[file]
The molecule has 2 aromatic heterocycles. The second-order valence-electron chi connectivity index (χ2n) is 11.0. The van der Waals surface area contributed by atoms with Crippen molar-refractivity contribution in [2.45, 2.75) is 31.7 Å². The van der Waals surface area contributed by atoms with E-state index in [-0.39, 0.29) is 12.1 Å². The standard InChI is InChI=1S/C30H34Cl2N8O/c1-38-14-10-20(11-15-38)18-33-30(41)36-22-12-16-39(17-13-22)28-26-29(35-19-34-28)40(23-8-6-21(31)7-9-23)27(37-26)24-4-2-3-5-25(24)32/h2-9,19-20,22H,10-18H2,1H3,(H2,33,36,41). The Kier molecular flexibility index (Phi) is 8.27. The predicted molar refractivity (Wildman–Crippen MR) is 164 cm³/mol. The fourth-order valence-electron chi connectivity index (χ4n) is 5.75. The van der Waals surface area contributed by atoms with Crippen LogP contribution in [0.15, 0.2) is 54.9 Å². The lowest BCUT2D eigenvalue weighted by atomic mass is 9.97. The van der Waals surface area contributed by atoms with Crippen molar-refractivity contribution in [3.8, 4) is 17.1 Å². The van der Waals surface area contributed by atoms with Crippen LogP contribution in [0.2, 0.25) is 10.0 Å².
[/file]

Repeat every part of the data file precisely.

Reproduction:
The molecule has 2 aromatic heterocycles. The second-order valence-electron chi connectivity index (χ2n) is 11.0. The van der Waals surface area contributed by atoms with Crippen molar-refractivity contribution in [2.45, 2.75) is 31.7 Å². The van der Waals surface area contributed by atoms with E-state index in [-0.39, 0.29) is 12.1 Å². The standard InChI is InChI=1S/C30H34Cl2N8O/c1-38-14-10-20(11-15-38)18-33-30(41)36-22-12-16-39(17-13-22)28-26-29(35-19-34-28)40(23-8-6-21(31)7-9-23)27(37-26)24-4-2-3-5-25(24)32/h2-9,19-20,22H,10-18H2,1H3,(H2,33,36,41). The Kier molecular flexibility index (Phi) is 8.27. The predicted molar refractivity (Wildman–Crippen MR) is 164 cm³/mol. The fourth-order valence-electron chi connectivity index (χ4n) is 5.75. The van der Waals surface area contributed by atoms with Crippen LogP contribution in [0.15, 0.2) is 54.9 Å². The lowest BCUT2D eigenvalue weighted by atomic mass is 9.97. The van der Waals surface area contributed by atoms with Crippen molar-refractivity contribution in [3.8, 4) is 17.1 Å². The van der Waals surface area contributed by atoms with Crippen LogP contribution in [0.2, 0.25) is 10.0 Å².